As anyone knows who has traveled for work or been on a long theatriacl tour, it isn't all curtain calls and air kisses. It's lots of lonely down time in hotel rooms in strange cities. In your jockey shorts, fortunately for us. While artist and dancer Mark MacKillop was touring in West Side Story he chronicled his downtime with an iPhone camera, taking over 80 high-quality, expertly composed black-and-white and color self-portraits in various hotel rooms, in very little clothing.
“Surprisingly, traveling with 30 cast members and a 30-piece orchestra left me feeling, at times, incredibly isolated and lonely. Admittedly, I started off with the cast on the wrong foot, saying things coming from a place of insecurity. I quickly realized I needed to change. Subsequently, I ended up spending a lot of time solo,” Mackillop reminisced, “I started this photo series as a way for me to connect with friends at home, to give them an intimate look at living on the road. This process ended up becoming quite healing and helped break down some of the walls I had created.”
And thank goodness for all of us he decided to collect the images in a book entitled Rm. XIV. The collection includes an introduction by Broadway performer, pop singer, film and television actor Billy Porter. The foreword was authored by renowned New York artist Robert W. Richards, who in May curated an exhibition of 20th-Century erotic illustrations at the Leslie-Lohman Museum in SoHo.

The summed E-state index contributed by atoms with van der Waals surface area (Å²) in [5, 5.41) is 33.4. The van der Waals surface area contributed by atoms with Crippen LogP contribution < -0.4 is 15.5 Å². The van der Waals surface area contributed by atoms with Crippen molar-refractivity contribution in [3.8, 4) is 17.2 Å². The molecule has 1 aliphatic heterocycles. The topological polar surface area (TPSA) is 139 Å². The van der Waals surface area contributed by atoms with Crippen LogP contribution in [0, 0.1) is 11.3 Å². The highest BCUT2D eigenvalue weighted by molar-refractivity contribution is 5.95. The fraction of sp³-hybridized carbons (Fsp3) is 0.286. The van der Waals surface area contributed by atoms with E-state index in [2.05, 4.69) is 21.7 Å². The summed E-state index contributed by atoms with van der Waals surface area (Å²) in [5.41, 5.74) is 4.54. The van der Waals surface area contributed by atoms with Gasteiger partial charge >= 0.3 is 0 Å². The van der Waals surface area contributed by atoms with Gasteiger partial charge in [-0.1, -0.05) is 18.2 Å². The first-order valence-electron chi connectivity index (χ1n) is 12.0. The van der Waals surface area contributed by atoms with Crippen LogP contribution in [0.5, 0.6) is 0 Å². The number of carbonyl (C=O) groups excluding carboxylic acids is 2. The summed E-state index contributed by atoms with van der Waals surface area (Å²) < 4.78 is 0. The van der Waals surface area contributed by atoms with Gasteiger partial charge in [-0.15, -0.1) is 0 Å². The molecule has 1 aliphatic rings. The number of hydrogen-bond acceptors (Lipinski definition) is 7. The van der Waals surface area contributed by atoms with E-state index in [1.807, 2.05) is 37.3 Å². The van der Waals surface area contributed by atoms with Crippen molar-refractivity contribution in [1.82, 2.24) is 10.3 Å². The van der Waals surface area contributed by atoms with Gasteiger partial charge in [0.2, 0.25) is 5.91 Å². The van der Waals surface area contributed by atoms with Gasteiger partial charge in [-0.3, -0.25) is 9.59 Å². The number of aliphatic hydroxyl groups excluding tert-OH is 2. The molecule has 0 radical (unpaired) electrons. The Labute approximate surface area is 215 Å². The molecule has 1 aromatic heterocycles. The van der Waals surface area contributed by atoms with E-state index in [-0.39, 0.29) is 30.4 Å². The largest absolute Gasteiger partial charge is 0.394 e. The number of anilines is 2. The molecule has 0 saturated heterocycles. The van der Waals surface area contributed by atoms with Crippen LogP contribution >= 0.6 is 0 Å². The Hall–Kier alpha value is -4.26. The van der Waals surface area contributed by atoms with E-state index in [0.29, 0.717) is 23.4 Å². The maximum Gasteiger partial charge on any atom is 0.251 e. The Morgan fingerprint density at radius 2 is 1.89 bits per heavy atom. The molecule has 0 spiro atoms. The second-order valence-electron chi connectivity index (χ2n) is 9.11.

MacKillop recently performed on the stage of the annual charity spectacular Broadway Bares Rock Hard, benefiting Broadway Cares/Equity Fights AIDS, where he personally raised over $5,000. On the subject of his experience MacKillop offered, “Being a part of the cast of Broadway Bares was a dream I had for such a long time. The camaraderie I shared with the cast and crew gave me a fresh perspective.” The money MacKillop helped to raise will provide medications, nutritious meals, health care, counseling and emergency financial assistance to men, women and children across the country living with HIV/AIDS and it supports the essential social service programs of The Actors Fund, including the HIV/AIDS Initiative, the Phyllis Newman Women’s Health Initiative and the Al Hirschfeld Free Health Clinic.
MacKillop is devoting a portion of the proceeds from the book to Broadway Cares: Equity Fights AIDS. “After the welcoming experience I had with Broadway Bares, I couldn’t imagine not doing something more to further this important cause.”
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